McDonald's will be implementing diversity hiring quotas, including a goal of achieving gender parity in leadership roles by 2030. While the concept is not a new one, its implementation at one of the world's largest and most popular companies raises questions about the validity of the practice.
"[F]or the first time in our history, we’re implementing policies that hold our leaders directly accountable for making tangible progress on our DEI goals," the world's favorite burger chain announced Thursday.
The company is introducing "quantitative human capital management-related metrics" (or diversity quotas) as determinants for VP compensation. Executives will be evaluated based on ability to "improve representation within leadership roles for both women and historically underrepresented groups."
Stated goals include 35% of leadership roles filled by members of "underrepresented groups," and over 45% filled by females by 2025. Full gender parity is to be achieved by 2030.
"As a world-leading brand that considers inclusion one of our core values, we will accept nothing less than real, measurable progress in our efforts to lead with empathy, treat people with dignity and respect, and seek out diverse points of view to drive better decision-making," President and CEO Chris Kempczinski said. "Today, I would like to share two goals we have set as we continue to build the strong foundation we need to fully realize our ambition."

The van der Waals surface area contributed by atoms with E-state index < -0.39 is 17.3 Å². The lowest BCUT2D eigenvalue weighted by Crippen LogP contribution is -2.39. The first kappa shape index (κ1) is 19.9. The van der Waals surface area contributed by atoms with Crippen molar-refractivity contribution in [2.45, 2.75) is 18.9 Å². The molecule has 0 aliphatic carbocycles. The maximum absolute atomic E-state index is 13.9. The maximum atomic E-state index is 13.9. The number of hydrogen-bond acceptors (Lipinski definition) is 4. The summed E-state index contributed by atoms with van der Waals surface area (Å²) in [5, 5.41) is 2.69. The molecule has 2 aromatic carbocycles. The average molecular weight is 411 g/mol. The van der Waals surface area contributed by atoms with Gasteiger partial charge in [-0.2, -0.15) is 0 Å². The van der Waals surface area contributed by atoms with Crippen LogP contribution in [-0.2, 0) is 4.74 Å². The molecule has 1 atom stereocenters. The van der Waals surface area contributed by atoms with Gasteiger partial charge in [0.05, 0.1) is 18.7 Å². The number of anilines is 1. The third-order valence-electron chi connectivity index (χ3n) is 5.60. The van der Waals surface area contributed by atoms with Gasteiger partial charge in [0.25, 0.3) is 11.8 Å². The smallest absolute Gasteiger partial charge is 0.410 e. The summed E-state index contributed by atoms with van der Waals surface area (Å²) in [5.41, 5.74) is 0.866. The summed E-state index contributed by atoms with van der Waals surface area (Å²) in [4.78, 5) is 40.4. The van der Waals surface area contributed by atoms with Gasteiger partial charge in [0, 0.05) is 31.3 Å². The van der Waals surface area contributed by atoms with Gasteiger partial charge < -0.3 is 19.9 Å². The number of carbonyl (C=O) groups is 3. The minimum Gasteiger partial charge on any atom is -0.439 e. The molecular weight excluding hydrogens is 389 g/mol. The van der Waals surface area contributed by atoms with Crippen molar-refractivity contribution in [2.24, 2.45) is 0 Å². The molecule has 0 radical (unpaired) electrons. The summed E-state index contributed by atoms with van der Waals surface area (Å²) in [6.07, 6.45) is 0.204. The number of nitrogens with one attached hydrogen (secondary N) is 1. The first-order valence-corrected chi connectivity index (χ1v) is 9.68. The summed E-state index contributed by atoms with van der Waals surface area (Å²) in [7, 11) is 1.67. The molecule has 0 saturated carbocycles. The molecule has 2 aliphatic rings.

But even those who place value in the concepts of "diversity, equity, and inclusion" have repeatedly pointed out that these types of hiring quotas are misguided at best, and empty performances at worst, with unintended negative consequences.
Even the progressive corporate giants at the World Economic Forum have warned that diversity hiring quotas are often a "quick fix," and are often simply a sort of easy way out for companies looking to check the "diversity" box that society has bestowed upon them.
"Quotas may be a quick fix to boosting female representation on boards, but they do nothing in and of themselves to remove barriers preventing many women from rising up the corporate ladder in the first place. We are in need of a broader, more comprehensive approach," Moelis & Company Vice-Chairman and Managing Director wrote for the Forum in 2020.
"Ultimately, to achieve greater gender diversity in leadership, company leadership must focus on the entirety of their talent pipeline, recognizing the problems are likely different at each rung of the ladder," he added. "Although this approach is harder than the quick fix of a quota, there is little doubt that it is more likely to result in success both for the cause of diversity and for the cause of improving business performance."
A study from the University of Toronto's Rotman School of management that analyzed the arguments for and against such programs pointed out similar issues, as well as multiple negative unforeseen consequences of quotas. Particularly compelling is the study's warning that such policies may backfire, causing other employees to view women and minorities negatively.
"There is a possibility that they will be seen as less qualified and only on the board because of the quotas," the researchers warned. This may hurt their ability to contribute to board discussions and undermine their effectiveness.